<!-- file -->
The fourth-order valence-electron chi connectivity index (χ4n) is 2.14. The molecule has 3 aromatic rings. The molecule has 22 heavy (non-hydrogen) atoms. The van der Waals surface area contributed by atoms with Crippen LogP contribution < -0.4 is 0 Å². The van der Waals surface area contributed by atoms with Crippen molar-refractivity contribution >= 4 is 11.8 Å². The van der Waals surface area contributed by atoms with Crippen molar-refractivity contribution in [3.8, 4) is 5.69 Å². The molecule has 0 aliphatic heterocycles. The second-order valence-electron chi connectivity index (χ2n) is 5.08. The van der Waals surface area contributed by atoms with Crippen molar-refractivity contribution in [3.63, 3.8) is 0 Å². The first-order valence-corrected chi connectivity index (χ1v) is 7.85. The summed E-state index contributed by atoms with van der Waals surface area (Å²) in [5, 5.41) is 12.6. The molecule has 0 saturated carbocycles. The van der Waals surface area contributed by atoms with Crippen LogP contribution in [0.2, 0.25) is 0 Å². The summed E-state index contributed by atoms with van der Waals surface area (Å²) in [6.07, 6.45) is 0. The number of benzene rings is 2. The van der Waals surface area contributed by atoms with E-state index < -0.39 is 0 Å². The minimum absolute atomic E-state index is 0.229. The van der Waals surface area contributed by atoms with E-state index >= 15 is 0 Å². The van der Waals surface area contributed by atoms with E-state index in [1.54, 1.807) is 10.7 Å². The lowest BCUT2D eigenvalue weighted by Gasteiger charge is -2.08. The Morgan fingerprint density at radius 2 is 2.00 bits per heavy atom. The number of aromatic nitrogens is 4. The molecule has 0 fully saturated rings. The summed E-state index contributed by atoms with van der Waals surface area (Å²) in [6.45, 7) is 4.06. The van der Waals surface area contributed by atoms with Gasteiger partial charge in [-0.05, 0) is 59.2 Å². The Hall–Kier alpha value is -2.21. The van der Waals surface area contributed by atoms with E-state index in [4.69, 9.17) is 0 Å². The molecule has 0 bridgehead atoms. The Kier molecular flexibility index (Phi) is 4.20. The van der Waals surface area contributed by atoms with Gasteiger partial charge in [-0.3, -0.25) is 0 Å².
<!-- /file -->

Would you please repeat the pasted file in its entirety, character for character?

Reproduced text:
The fourth-order valence-electron chi connectivity index (χ4n) is 2.14. The molecule has 3 aromatic rings. The molecule has 22 heavy (non-hydrogen) atoms. The van der Waals surface area contributed by atoms with Crippen LogP contribution < -0.4 is 0 Å². The van der Waals surface area contributed by atoms with Crippen molar-refractivity contribution >= 4 is 11.8 Å². The van der Waals surface area contributed by atoms with Crippen molar-refractivity contribution in [3.8, 4) is 5.69 Å². The molecule has 0 aliphatic heterocycles. The second-order valence-electron chi connectivity index (χ2n) is 5.08. The van der Waals surface area contributed by atoms with Crippen molar-refractivity contribution in [3.63, 3.8) is 0 Å². The first-order valence-corrected chi connectivity index (χ1v) is 7.85. The summed E-state index contributed by atoms with van der Waals surface area (Å²) in [5, 5.41) is 12.6. The molecule has 0 saturated carbocycles. The van der Waals surface area contributed by atoms with Crippen LogP contribution in [0.2, 0.25) is 0 Å². The summed E-state index contributed by atoms with van der Waals surface area (Å²) in [6.07, 6.45) is 0. The number of benzene rings is 2. The van der Waals surface area contributed by atoms with E-state index < -0.39 is 0 Å². The minimum absolute atomic E-state index is 0.229. The van der Waals surface area contributed by atoms with E-state index >= 15 is 0 Å². The van der Waals surface area contributed by atoms with E-state index in [1.54, 1.807) is 10.7 Å². The lowest BCUT2D eigenvalue weighted by Gasteiger charge is -2.08. The Morgan fingerprint density at radius 2 is 2.00 bits per heavy atom. The number of aromatic nitrogens is 4. The molecule has 0 fully saturated rings. The summed E-state index contributed by atoms with van der Waals surface area (Å²) in [6.45, 7) is 4.06. The van der Waals surface area contributed by atoms with Gasteiger partial charge in [-0.05, 0) is 59.2 Å². The Hall–Kier alpha value is -2.21. The van der Waals surface area contributed by atoms with E-state index in [4.69, 9.17) is 0 Å². The molecule has 0 bridgehead atoms. The Kier molecular flexibility index (Phi) is 4.20. The van der Waals surface area contributed by atoms with Gasteiger partial charge in [-0.3, -0.25) is 0 Å².